The Michigan Engineer News Center

New ways to give to CEE

The CEE Giving page was recently updated to include more ways to give, so visitors can choose the funds that matter most to them.| Short Read

You can visit the page by clicking here.

Funds have been separated into three groups: Fellowships & ScholarshipsSpecialty Areas and Department. The Specialty Areas funds allow visitors to give to a certain research area. Your help today will make a difference in the world tomorrow, and will help CEE maintain the high standard of excellence that exemplifies the CEE programs at Michigan.

CEE especially encourages giving on Giving Blueday, the University’s first-ever university-wide day of giving. It coincides with Giving Tuesday (December 2, 2014), a global day of giving on the Tuesday following the Thanksgiving weekend. It’s a day for everyone who loves Michigan to join together to support students, transform lives, shape the world and make great things happen.

On this special day, you can be a victor by making a donation to the area of your choice. Gifts of every size will make a difference! Plus, on Giving Tuesday, your gift could go even further by attracting additional funds through matching gifts and challenges!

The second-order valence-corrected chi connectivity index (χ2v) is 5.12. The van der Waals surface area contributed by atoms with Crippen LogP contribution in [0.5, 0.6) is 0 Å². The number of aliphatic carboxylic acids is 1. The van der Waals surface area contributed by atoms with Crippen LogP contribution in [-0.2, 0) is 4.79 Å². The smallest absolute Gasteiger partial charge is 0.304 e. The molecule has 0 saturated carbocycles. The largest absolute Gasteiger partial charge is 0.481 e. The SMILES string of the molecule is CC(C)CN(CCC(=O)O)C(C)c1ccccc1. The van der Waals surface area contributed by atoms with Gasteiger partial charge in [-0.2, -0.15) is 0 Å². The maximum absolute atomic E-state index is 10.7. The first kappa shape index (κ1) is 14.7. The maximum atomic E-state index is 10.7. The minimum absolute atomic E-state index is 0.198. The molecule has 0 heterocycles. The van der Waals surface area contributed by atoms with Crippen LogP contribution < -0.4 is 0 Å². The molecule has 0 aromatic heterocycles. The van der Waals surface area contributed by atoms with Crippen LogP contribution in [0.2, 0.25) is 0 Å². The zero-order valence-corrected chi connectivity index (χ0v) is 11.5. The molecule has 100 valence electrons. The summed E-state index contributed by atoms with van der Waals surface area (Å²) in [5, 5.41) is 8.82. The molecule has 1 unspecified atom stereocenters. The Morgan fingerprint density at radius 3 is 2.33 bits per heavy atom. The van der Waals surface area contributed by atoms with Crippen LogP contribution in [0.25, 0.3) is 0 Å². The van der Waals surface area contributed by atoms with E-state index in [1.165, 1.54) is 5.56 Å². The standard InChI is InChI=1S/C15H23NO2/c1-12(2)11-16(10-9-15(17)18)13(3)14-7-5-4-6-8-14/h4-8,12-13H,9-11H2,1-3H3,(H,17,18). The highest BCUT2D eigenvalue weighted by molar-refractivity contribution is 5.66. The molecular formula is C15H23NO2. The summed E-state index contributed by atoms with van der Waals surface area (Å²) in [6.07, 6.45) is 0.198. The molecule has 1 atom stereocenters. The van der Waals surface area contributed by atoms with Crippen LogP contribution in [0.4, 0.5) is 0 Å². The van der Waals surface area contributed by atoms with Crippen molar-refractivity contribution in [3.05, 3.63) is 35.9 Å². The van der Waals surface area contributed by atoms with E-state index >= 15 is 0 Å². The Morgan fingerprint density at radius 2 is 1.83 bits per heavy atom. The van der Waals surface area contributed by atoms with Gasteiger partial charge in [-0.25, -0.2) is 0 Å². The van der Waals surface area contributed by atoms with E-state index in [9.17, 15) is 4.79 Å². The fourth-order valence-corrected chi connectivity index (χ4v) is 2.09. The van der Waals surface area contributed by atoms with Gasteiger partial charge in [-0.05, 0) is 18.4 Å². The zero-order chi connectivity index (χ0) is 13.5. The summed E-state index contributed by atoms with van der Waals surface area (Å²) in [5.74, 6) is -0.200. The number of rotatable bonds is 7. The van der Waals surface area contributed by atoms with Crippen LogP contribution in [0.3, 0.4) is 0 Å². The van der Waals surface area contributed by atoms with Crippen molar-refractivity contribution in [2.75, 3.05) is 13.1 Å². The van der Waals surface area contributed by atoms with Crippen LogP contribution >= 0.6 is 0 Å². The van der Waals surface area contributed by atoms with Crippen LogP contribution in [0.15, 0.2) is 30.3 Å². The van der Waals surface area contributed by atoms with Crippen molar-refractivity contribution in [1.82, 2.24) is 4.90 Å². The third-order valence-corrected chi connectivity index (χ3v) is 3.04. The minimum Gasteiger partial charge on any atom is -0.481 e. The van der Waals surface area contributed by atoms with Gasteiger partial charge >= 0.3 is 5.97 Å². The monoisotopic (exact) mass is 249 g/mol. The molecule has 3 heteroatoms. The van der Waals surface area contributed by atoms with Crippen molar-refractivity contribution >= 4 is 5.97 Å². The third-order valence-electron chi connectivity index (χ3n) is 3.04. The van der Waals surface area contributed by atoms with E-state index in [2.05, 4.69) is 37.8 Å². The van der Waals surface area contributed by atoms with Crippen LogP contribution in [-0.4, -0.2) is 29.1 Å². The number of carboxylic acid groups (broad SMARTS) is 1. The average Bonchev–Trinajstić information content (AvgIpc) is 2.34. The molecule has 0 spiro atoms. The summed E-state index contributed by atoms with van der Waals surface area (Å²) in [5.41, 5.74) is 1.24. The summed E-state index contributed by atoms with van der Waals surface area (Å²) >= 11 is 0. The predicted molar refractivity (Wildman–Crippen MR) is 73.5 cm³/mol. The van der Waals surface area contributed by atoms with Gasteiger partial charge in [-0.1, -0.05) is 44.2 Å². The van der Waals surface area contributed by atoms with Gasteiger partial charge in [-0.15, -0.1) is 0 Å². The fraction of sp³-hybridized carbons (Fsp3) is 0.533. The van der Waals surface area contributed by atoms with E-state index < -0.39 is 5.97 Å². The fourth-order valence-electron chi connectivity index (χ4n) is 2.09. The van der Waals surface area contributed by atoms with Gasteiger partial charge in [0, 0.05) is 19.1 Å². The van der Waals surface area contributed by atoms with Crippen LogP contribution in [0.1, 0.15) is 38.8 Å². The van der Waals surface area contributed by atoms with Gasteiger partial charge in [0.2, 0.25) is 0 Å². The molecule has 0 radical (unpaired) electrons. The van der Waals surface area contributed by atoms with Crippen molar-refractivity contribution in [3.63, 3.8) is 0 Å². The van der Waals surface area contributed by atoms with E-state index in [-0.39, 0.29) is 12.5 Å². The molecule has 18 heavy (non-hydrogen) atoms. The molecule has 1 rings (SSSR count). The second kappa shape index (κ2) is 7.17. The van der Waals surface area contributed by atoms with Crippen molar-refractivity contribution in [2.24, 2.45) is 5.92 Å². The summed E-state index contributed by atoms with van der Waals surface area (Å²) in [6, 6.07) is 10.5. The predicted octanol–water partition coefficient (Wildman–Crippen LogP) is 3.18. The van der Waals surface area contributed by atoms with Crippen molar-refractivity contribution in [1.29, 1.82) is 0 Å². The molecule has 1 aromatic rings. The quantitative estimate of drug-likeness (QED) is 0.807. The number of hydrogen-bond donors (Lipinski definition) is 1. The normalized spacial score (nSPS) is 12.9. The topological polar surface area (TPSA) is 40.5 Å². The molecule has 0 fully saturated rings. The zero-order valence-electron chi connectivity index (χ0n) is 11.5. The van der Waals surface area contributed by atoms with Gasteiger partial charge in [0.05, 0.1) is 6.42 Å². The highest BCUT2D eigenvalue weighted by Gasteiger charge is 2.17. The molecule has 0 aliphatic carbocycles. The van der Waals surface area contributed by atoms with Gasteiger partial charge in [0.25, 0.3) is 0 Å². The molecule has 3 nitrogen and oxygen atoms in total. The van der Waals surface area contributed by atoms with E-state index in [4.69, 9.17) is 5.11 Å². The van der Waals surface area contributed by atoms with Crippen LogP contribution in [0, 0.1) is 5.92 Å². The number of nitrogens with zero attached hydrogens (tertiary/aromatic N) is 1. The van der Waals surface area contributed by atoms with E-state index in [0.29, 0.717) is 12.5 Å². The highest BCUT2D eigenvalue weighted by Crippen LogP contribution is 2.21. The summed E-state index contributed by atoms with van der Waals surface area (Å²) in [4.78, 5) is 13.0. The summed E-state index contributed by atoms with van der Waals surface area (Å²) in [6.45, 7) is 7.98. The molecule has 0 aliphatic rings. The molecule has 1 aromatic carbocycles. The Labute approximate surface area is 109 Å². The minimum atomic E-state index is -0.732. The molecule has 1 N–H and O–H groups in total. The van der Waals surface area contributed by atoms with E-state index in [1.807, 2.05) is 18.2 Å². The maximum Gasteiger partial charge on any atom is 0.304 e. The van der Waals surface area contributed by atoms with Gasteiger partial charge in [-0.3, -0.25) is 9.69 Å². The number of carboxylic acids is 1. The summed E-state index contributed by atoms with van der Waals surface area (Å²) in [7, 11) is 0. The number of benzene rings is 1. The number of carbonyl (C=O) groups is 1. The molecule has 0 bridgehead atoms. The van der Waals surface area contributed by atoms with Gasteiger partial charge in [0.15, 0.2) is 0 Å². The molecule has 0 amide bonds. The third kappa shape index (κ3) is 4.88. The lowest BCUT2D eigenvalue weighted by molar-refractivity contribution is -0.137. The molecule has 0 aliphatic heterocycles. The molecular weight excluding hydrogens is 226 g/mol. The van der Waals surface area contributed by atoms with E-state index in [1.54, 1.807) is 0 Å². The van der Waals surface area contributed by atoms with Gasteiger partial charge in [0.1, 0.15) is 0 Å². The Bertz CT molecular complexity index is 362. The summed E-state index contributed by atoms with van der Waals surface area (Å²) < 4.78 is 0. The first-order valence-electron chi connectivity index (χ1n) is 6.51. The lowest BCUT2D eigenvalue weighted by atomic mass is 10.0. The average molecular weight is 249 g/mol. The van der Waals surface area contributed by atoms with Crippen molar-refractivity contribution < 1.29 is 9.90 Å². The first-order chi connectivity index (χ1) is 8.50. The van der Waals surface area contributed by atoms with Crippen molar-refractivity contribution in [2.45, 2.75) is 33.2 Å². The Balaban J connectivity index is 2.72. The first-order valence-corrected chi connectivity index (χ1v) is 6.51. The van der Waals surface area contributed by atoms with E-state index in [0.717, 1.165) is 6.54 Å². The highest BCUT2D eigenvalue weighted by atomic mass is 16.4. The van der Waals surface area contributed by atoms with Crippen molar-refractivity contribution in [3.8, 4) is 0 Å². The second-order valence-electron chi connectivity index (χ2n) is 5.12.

Together, we can turn Giving Tuesday into Giving Blueday!

The electrons absorb laser light and set up “momentum combs” (the hills) spanning the energy valleys within the material (the red line). When the electrons have an energy allowed by the quantum mechanical structure of the material—and also touch the edge of the valley—they emit light. This is why some teeth of the combs are bright and some are dark. By measuring the emitted light and precisely locating its source, the research mapped out the energy valleys in a 2D crystal of tungsten diselenide. Credit: Markus Borsch, Quantum Science Theory Lab, University of Michigan.

Mapping quantum structures with light to unlock their capabilities

Rather than installing new “2D” semiconductors in devices to see what they can do, this new method puts them through their paces with lasers and light detectors. | Medium Read